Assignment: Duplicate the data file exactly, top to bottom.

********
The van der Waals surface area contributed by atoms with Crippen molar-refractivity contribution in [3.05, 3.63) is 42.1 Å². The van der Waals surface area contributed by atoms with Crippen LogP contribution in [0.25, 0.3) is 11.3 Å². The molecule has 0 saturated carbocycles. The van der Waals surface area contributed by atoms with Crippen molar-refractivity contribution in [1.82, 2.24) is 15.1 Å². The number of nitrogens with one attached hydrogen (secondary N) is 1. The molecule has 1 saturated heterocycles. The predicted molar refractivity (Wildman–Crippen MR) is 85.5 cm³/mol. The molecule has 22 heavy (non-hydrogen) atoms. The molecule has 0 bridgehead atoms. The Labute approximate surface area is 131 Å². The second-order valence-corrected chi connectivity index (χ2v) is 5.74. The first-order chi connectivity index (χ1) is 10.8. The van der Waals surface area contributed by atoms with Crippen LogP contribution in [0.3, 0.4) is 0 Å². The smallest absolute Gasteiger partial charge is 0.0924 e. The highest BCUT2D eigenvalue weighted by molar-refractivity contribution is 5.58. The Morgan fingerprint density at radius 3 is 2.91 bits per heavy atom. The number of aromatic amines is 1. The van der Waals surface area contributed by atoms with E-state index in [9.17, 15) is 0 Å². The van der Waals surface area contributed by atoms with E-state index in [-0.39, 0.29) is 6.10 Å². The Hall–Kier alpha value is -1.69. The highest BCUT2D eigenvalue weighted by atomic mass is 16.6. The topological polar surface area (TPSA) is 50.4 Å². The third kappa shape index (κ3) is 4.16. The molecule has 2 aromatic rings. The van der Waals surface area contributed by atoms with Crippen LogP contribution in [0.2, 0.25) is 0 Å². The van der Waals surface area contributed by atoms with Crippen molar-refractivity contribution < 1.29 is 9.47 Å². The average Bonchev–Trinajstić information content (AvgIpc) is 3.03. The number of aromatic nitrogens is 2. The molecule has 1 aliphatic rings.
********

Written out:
The van der Waals surface area contributed by atoms with Crippen molar-refractivity contribution in [3.05, 3.63) is 42.1 Å². The van der Waals surface area contributed by atoms with Crippen LogP contribution in [0.25, 0.3) is 11.3 Å². The molecule has 0 saturated carbocycles. The van der Waals surface area contributed by atoms with Crippen molar-refractivity contribution in [1.82, 2.24) is 15.1 Å². The number of nitrogens with one attached hydrogen (secondary N) is 1. The molecule has 1 saturated heterocycles. The predicted molar refractivity (Wildman–Crippen MR) is 85.5 cm³/mol. The molecule has 22 heavy (non-hydrogen) atoms. The molecule has 0 bridgehead atoms. The Labute approximate surface area is 131 Å². The second-order valence-corrected chi connectivity index (χ2v) is 5.74. The first-order chi connectivity index (χ1) is 10.8. The van der Waals surface area contributed by atoms with Crippen LogP contribution in [0.3, 0.4) is 0 Å². The smallest absolute Gasteiger partial charge is 0.0924 e. The highest BCUT2D eigenvalue weighted by molar-refractivity contribution is 5.58. The Morgan fingerprint density at radius 3 is 2.91 bits per heavy atom. The number of aromatic amines is 1. The van der Waals surface area contributed by atoms with E-state index in [9.17, 15) is 0 Å². The van der Waals surface area contributed by atoms with E-state index in [-0.39, 0.29) is 6.10 Å². The Hall–Kier alpha value is -1.69. The highest BCUT2D eigenvalue weighted by atomic mass is 16.6. The topological polar surface area (TPSA) is 50.4 Å². The third kappa shape index (κ3) is 4.16. The molecule has 2 aromatic rings. The van der Waals surface area contributed by atoms with Crippen LogP contribution in [0.2, 0.25) is 0 Å². The van der Waals surface area contributed by atoms with Crippen molar-refractivity contribution < 1.29 is 9.47 Å². The average Bonchev–Trinajstić information content (AvgIpc) is 3.03. The number of aromatic nitrogens is 2. The molecule has 1 aliphatic rings.